The Department of Corrections remains confident its $100 million Northland prison will be built, despite failing to get local authority approval for the project.

The Northland Regional Council yesterday declined a resource consent application, mainly on cultural grounds, for the 350-inmate prison at Ngawha, near Kaikohe.

The decision is a blow to the department's plans for a $100 million jail. But Corrections Minister Matt Robson said an appeal would be made to the Environment Court.


A council hearings committee made the decision on Maori cultural grounds, after receiving what it called compelling spiritual and cultural evidence.

The committee said the people of Ngati Rangi and Ngapuhi had a significant cultural and traditional relationship with the Ngawha Springs area and the 189ha site of the proposed prison, including the Ngawha stream.

"They are ancestral land and waters," the committee said. "The springs area and the application site are of immense cultural and spiritual significance, and are waahi tapu [sacred places].

"The applications, especially the earthworks and stream diversions, would adversely affect the mauri [life force] of Ngawha Springs."

Mr Robson said he was surprised and disappointed, but the department would not abandon the bid.

"The timing of the project is not affected. We always expected either the department or one of the prison's opponents would lodge an appeal."

The chairman of the hearings committee, Mark Farnsworth, said: "It's quite a remarkable decision really. Technically, the applicants [for the prison] made a very good case that was not questioned by technical witnesses for the submitters.

"But we were also faced with compelling cultural and spiritual evidence from Maori and nor was this seriously challenged by the applicant.

"We believe that moving 440,000 cu m of soil [as sought in the earthworks application] was going to affect the mauri and spirituality of the area."

The committee said that evidence from local Maori during a hearing at Kaikohe last month - that there was a real, physical connection between the hot-water springs and the application site - was confirmed by the department's evidence.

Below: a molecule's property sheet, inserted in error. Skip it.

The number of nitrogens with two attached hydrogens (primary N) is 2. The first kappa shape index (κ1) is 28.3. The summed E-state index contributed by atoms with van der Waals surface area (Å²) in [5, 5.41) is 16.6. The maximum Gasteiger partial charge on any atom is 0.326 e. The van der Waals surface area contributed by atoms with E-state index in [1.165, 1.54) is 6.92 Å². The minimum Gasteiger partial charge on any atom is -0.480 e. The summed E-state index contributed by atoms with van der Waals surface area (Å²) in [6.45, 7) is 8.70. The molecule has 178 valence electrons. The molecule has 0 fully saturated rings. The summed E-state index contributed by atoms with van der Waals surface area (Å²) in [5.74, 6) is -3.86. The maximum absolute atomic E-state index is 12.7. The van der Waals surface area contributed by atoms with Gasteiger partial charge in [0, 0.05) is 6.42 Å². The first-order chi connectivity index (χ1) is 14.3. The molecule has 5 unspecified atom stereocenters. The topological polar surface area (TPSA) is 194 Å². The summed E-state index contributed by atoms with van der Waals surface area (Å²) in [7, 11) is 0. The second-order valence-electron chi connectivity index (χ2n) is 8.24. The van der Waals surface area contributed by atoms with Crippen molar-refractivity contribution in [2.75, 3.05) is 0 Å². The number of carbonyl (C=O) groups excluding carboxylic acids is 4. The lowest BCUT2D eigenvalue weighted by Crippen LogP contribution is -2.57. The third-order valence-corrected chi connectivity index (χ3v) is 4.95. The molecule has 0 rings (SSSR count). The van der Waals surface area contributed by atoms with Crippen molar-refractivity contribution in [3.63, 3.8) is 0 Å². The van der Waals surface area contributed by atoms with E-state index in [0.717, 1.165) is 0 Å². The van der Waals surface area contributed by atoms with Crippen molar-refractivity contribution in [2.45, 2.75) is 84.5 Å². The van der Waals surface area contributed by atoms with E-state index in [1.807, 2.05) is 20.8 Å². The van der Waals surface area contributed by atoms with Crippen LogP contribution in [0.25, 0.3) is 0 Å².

The department wanted to drill thousands of small drains to find water, steam and cold gas outlets.

These would be sealed off with cement grout, meaning the physical connection between the springs and the proposed prison site would be severed.

Opponents told the committee that gases reaching the ground surface at Ngawha were manifestations of the presence of a taniwha, Takauere.

Blocking off the gas to ensure it did not reach the ground would impede the movement of Takauere throughout the prison site.

The taniwha's movement would be "literally attacked by having mud thrown in his eye."

Planned diversion of the Ngawha stream and its waters, which flow through the Waiwhariki swamp, would involve desecrating a Ngapuhi taonga. During the second battle of Waiwhariki, in the late 18th century, the bodies of many dead lay in the swamp.

Shayron Beadle, director of Ginns Ngawha Spa and a leading opponent of the prison project, described the council's decision as "excellent news."

"The site is flawed, the site selection process was flawed."

Shayron Beadle said the department was initially offered 74 sites for its regional prison in Northland. On a weighted selection list, Ngawha came in at number 35 or 36.